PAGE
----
Sweet but unremarkable, First Daughter is never quite as cute as its star.
Just like any other teenager, Samantha Mackenzie (Katie Holmes) desperately wants to blend in with the crowd and live a normal life. But when you're the daughter of the U.S. president (Michael Keaton)--especially a president who's up for re-election--normalcy isn't exactly in the cards. Sam hopes leaving the glamour and politics of Washington, D.C., behind her as she heads off for her freshman year at Redmond College in California (shades of Chelsea Clinton, anyone?) will finally provide the escape she's longed for--if only her constant Secret Service companions didn't make it so difficult. Sam's feisty roommate Mia (Amerie Rogers) encourages her to bend the rules and stand up for herself, but it isn't until she meets handsome upperclassman James (Marc Blucas) that Sam really comes into her own. Naturally, the course of true love ne'er did run smooth, so Sam has to work her way through some bumpy spots before the end credits roll. Sure, Sam's first experience with romance may be a bit more complicated than most, but it does the same thing for her as it does for the rest of us--it frees and changes her, helping her get to know the real person behind the campaign smile.
Katie Holmes, whose bright eyes and chipmunk grin have had fans saying ''awww!'' since her Dawson's Creek days, is going to have to spend the rest of her life trying to overcome her sheer, crinkly nosed adorableness. Her grunged-up star turn in the indie hit Pieces of April was a great start, but playing a sweet, earnest character like Sam Mackenzie won't exactly up her ''range'' quotient in casting agents' eyes. Holmes does a good job in Sam's stronger moments--swapping trivia and favorites with James in a day-long date, tearfully wishing things could be different--but even her essential girl-next-door appeal can't improve trite exchanges with Sam's political parents. Speaking of whom, Keaton is charming as the president; if anything, he gives the Commander in Chief too much regular-guy personality to be entirely convincing as the leader of the free world. Margaret Colin, who looks remarkably like Holmes, stands in as First Lady, but she's not much more than a smile and a wave. Blucas makes a good knight-in-shining armor opposite Sam's princess; he's just sensitive enough to make the girls sigh, but still every inch a guy's guy. Still, it's hard not to think that Holmes and Blucas could have done so much more with a romantic comedy that was less fairy-tale and more grown-up. Rounding out the principal cast is Rogers, who's appealing as Mia, despite the fact that her character pretty much fulfills every ''sassy black friend'' stereotype.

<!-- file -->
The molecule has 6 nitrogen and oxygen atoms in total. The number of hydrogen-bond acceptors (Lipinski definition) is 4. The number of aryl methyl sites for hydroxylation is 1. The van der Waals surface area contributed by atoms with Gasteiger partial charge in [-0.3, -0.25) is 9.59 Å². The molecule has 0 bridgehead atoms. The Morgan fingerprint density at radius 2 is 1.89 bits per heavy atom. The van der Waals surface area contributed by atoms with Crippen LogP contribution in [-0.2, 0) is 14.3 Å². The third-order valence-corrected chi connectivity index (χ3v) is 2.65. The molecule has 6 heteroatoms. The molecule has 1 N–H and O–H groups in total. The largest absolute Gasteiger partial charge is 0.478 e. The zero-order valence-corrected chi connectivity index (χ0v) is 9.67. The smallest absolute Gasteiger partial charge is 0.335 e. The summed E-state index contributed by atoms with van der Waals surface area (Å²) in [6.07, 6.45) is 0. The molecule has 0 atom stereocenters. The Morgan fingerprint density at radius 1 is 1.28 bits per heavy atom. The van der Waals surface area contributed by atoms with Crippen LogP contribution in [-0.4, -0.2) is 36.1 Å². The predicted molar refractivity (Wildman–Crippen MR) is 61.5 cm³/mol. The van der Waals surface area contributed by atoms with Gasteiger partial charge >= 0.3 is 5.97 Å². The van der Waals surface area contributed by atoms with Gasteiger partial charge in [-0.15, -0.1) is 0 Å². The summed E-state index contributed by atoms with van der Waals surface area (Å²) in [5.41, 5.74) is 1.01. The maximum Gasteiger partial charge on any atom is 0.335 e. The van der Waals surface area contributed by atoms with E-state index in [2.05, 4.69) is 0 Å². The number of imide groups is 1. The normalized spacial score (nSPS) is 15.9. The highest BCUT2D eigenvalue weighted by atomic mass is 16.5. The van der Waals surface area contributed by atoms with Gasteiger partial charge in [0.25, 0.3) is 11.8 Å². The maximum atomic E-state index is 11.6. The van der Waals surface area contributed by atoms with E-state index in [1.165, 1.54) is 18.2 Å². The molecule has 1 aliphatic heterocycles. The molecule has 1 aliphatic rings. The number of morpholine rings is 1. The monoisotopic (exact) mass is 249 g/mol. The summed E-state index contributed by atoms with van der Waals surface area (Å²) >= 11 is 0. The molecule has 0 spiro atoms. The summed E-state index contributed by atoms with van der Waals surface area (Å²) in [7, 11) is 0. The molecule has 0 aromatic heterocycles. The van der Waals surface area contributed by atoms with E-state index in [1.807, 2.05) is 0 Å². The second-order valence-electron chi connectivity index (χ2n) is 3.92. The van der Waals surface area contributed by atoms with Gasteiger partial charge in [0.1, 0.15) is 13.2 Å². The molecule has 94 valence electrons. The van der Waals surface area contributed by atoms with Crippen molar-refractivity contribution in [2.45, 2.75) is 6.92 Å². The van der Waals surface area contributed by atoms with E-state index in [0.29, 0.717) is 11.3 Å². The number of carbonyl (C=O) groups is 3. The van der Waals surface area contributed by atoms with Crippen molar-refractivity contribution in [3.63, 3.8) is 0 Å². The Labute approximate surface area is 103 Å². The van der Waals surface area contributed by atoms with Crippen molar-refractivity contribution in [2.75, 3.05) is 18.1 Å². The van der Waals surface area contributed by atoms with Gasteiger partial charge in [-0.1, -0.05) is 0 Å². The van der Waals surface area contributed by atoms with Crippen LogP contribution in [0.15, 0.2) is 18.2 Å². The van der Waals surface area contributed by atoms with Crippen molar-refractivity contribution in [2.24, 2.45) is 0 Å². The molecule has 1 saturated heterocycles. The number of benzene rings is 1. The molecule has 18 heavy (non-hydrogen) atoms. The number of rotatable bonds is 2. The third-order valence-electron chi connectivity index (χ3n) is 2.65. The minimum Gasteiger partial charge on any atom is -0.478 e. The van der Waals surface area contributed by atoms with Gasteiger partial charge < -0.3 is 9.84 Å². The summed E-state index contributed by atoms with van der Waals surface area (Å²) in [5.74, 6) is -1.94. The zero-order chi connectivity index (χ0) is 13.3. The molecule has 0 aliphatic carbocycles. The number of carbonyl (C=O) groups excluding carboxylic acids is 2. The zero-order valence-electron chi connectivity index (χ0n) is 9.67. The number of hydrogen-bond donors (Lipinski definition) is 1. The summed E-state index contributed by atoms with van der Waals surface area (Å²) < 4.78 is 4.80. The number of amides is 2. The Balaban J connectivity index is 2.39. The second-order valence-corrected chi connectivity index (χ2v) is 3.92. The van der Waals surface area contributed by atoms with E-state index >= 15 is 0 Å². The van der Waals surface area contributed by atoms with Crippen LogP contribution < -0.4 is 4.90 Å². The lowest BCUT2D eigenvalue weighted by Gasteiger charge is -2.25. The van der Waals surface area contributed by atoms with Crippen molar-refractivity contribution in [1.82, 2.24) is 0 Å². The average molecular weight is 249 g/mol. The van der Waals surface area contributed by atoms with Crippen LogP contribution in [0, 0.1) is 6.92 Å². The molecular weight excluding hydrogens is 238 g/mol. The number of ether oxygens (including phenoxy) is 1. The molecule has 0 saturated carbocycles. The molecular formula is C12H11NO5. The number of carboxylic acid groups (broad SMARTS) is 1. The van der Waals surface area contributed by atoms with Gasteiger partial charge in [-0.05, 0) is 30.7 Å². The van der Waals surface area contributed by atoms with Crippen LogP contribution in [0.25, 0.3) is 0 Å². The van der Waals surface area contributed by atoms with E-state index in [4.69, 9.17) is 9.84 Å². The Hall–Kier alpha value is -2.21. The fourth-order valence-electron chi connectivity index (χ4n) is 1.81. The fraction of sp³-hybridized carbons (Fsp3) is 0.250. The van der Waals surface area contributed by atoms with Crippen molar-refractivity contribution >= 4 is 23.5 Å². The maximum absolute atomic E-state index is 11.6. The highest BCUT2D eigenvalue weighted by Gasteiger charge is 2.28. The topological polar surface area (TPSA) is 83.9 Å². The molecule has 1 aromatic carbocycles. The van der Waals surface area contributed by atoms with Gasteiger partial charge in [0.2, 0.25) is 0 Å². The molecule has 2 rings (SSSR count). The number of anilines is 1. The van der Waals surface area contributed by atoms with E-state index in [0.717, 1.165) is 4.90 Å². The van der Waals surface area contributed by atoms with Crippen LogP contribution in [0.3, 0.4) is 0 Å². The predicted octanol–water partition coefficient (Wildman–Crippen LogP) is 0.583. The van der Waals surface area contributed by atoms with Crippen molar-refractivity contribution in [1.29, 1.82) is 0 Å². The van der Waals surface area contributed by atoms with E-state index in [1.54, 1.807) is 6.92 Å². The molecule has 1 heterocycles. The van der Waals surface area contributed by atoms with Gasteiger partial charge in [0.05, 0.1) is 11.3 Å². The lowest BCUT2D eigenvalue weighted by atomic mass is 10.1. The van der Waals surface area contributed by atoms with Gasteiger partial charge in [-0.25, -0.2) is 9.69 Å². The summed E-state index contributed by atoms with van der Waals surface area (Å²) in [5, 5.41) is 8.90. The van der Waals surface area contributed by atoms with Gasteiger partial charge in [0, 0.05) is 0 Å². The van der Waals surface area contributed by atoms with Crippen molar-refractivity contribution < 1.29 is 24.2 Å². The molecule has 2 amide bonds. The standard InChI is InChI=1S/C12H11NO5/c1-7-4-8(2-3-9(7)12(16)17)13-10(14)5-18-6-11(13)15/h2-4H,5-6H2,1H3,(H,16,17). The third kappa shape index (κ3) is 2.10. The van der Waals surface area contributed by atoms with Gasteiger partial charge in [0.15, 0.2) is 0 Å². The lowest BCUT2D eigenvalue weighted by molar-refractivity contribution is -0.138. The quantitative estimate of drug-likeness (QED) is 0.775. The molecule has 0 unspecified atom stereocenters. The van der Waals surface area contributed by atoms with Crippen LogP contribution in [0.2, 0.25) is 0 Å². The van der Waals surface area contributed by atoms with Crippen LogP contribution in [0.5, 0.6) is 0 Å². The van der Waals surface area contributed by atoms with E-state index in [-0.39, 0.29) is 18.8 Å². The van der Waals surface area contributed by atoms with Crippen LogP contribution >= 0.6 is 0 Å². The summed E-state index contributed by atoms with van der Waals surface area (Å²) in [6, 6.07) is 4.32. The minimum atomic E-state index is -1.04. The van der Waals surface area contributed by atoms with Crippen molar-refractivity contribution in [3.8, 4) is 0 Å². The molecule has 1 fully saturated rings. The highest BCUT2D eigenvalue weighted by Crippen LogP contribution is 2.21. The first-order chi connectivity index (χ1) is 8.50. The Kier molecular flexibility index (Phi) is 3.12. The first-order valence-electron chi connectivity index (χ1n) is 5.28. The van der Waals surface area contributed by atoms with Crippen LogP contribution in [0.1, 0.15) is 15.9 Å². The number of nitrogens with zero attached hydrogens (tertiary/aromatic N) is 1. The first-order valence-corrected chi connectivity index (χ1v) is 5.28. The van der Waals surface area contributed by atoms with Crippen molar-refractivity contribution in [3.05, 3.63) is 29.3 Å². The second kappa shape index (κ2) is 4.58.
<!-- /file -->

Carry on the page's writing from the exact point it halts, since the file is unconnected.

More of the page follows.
Given the film's ''once upon a time'' opening voice-over (not to mention its pretty dresses and ballroom scenes), there's no doubt that Whitaker fully intended First Daughter to be a fairy-tale romance. While this might appeal to teenage viewers, dreaming of college and first love, for savvy movie goers, First Daughter feels more like a series of vignettes than a real coming-of-age story. The story lacks any real momentum and you can see plot points coming from a mile away. The movie's core conflict vacillates between essential Hollywood idealism (perfectly encapsulated by the repeated use of ''The Way You Look Tonight'' in the ball scenes) and ardent attempts at deeper, more complex emotions, as Sam finds herself in fits and starts rather than in a clearly defined arc (which may be more the way of real life, but doesn't translate all that well to the screen). Even the happily-ever-after ending, which may not be exactly what you expect, isn't at all satisfying in the way a true fairy tale can touch your heart.
Even down-to-earth princess Katie Holmes can't prevent director Forest Whitaker's would-be fairy tale from falling victim to Hollywood romantic comedy clichés.